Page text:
LOCK HAVEN -The Clinton County commissioners approved a contract Thursday with Transcore for a $1.13 million emergency communications upgrade officials say will meet both federal mandates and the county's narrow band needs for the next decade.
The software-hardware combination from the Hummelstown-based firm will mean some changes for many of the players in over-the-air communications - including the county Department of Emergency Services.
The mandate from the Federal Communications Commission will result in the county being required to spend the cash for communications upgrades, all of which must be in place by next December.
That deadline shouldn't be a problem, Emergency Services Director Kevin Fanning said. The county has been working on meeting the new federal requirements since 2010, when local officials began the planning process, continued through 2011 with the design process, and entered 2012 by looking for financial resources to pay for the system.
"We search high and low and unfortunately, there was no money out there," Fanning said, noting that opportunities for federal or state grants have decreased in recent years even as state and federal regulations require local governments to spend money on new systems.
Commissioner Pete Smeltz congratulated Fanning for moving ahead with the plans in a timely manner, insuring that the county will complete the project ahead of the deadline.
In this case, he said, the former board of commissioners that stepped out of office at the end of 2011 had the foresight to include the cost of the upgrade when they refinanced the county bond issues, allowing the financial burden to be spread across a decade instead of a one-time, sudden expense.
The total bond was in the neighborhood of $6.1 million, which will pay for a $1.23 million energy-efficiency project; an expected cost for the county emergency communications system; and renovation work or purchase of a new Renovo area district justice building.
The cost is less than the $1.6 million the former board anticipated, and "gives us room to maneuver if something goes awry," Fanning said. The cost also addresses some maintenance issues at the county's leased or owned communications towers.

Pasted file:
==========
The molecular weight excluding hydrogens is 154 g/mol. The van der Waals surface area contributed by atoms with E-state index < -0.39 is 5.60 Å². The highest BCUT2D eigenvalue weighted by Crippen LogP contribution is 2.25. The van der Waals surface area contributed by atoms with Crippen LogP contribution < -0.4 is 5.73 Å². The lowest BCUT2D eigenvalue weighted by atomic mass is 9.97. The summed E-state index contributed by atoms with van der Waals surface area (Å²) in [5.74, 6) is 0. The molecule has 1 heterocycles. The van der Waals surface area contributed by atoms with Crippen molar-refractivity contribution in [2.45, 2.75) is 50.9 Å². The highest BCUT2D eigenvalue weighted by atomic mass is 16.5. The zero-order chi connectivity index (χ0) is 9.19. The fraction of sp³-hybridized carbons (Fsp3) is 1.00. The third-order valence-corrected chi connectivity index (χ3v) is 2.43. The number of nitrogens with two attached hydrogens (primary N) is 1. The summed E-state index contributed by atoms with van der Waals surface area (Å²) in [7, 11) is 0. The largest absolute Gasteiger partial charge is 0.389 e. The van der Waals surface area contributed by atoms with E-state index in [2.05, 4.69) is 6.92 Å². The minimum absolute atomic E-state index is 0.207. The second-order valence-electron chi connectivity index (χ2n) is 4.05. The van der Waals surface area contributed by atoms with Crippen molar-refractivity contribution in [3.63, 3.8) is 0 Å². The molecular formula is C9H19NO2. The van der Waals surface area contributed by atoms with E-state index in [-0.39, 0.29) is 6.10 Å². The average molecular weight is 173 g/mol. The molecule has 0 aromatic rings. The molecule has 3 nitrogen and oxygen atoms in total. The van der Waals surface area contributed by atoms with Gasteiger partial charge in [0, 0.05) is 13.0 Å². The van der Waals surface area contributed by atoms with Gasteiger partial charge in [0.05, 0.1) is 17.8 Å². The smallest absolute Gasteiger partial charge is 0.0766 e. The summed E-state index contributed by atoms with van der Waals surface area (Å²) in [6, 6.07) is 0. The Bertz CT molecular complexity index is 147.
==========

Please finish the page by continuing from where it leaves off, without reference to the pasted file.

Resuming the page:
Fanning said most counties in Pennsylvania are finding finding themselves in the same financial boat, and he noted that Centre County is answering the mandate with a $22 million system.
"I think if I had proposed that, I'd soon find myself out of a job," Fanning joked. "Seriously, we don't need anything like that to meet the needs of the future uses and expansion of our emergency system, as well as the mandate."
Fanning also commended new county Solicitor Larry Coploff for his willingness to study, amend and recommend the contract over the weekend.
In December 2004, the FCC mandated that users operating below 512 MHz move to 12.5 kHz narrow band voice channels by 2013.
According to the FCC, using narrow band channels will ensure that radio users take advantage of more efficient technology. Reducing channel width will allow additional channels to exist within the same spectrum space.
Unfortunately, the FCC set the regulations without providing any money to support local government projects, which means the county's on the hook to pay for the upgrade.
The mandate will necessitate projects at each of the county's tower sites and at the 911 dispatch center.
In the past five or six years, the county has already spent $1.5 million to upgrade its emergency communications system, but that particular project only addressed the fire company and EMS portion of the system, Fanning said.
While that side is compatible with narrow band necessities, Fanning said, this project will address the "other half" of the system, including police communications and systems used by school boards, bus drivers, PennDOT plow operators, state police, local police and dispatching services, to name a few.